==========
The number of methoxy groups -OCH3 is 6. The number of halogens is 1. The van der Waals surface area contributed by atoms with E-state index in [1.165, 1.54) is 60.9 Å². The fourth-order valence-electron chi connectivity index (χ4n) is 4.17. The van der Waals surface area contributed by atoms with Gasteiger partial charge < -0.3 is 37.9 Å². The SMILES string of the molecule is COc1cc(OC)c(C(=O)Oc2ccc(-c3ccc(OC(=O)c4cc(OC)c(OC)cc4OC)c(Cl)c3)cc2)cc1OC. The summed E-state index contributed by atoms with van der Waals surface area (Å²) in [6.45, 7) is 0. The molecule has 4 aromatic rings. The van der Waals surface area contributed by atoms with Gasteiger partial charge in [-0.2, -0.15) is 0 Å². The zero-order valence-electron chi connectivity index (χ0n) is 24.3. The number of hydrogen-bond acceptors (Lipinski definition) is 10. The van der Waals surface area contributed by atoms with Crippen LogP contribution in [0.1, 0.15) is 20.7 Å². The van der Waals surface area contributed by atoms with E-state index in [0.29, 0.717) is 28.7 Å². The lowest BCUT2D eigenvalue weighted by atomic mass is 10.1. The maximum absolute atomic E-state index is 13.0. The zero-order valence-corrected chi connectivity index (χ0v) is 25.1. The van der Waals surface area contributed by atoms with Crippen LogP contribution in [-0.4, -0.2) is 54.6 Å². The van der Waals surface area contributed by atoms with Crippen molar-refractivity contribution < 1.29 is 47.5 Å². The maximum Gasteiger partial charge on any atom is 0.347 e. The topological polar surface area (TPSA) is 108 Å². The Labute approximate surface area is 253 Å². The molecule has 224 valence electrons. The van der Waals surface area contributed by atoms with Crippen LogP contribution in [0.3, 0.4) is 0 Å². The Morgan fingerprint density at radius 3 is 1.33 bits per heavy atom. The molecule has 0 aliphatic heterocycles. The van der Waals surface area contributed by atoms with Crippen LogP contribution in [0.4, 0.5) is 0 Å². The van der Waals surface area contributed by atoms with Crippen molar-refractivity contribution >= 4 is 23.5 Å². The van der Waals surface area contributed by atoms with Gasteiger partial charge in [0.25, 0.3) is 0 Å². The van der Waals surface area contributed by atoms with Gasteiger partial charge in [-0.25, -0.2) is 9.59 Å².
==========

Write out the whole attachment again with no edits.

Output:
The number of methoxy groups -OCH3 is 6. The number of halogens is 1. The van der Waals surface area contributed by atoms with E-state index in [1.165, 1.54) is 60.9 Å². The fourth-order valence-electron chi connectivity index (χ4n) is 4.17. The van der Waals surface area contributed by atoms with Gasteiger partial charge < -0.3 is 37.9 Å². The SMILES string of the molecule is COc1cc(OC)c(C(=O)Oc2ccc(-c3ccc(OC(=O)c4cc(OC)c(OC)cc4OC)c(Cl)c3)cc2)cc1OC. The summed E-state index contributed by atoms with van der Waals surface area (Å²) in [6.45, 7) is 0. The molecule has 4 aromatic rings. The van der Waals surface area contributed by atoms with Gasteiger partial charge in [-0.2, -0.15) is 0 Å². The zero-order valence-electron chi connectivity index (χ0n) is 24.3. The number of hydrogen-bond acceptors (Lipinski definition) is 10. The van der Waals surface area contributed by atoms with Crippen LogP contribution in [0.1, 0.15) is 20.7 Å². The van der Waals surface area contributed by atoms with E-state index in [0.29, 0.717) is 28.7 Å². The lowest BCUT2D eigenvalue weighted by atomic mass is 10.1. The maximum absolute atomic E-state index is 13.0. The zero-order valence-corrected chi connectivity index (χ0v) is 25.1. The van der Waals surface area contributed by atoms with Crippen LogP contribution in [-0.4, -0.2) is 54.6 Å². The van der Waals surface area contributed by atoms with Crippen molar-refractivity contribution < 1.29 is 47.5 Å². The maximum Gasteiger partial charge on any atom is 0.347 e. The topological polar surface area (TPSA) is 108 Å². The Labute approximate surface area is 253 Å². The molecule has 224 valence electrons. The van der Waals surface area contributed by atoms with Crippen LogP contribution in [0.3, 0.4) is 0 Å². The Morgan fingerprint density at radius 3 is 1.33 bits per heavy atom. The molecule has 0 aliphatic heterocycles. The van der Waals surface area contributed by atoms with Crippen LogP contribution in [0.4, 0.5) is 0 Å². The van der Waals surface area contributed by atoms with Crippen molar-refractivity contribution >= 4 is 23.5 Å². The van der Waals surface area contributed by atoms with Gasteiger partial charge in [0.25, 0.3) is 0 Å². The van der Waals surface area contributed by atoms with Gasteiger partial charge in [-0.25, -0.2) is 9.59 Å².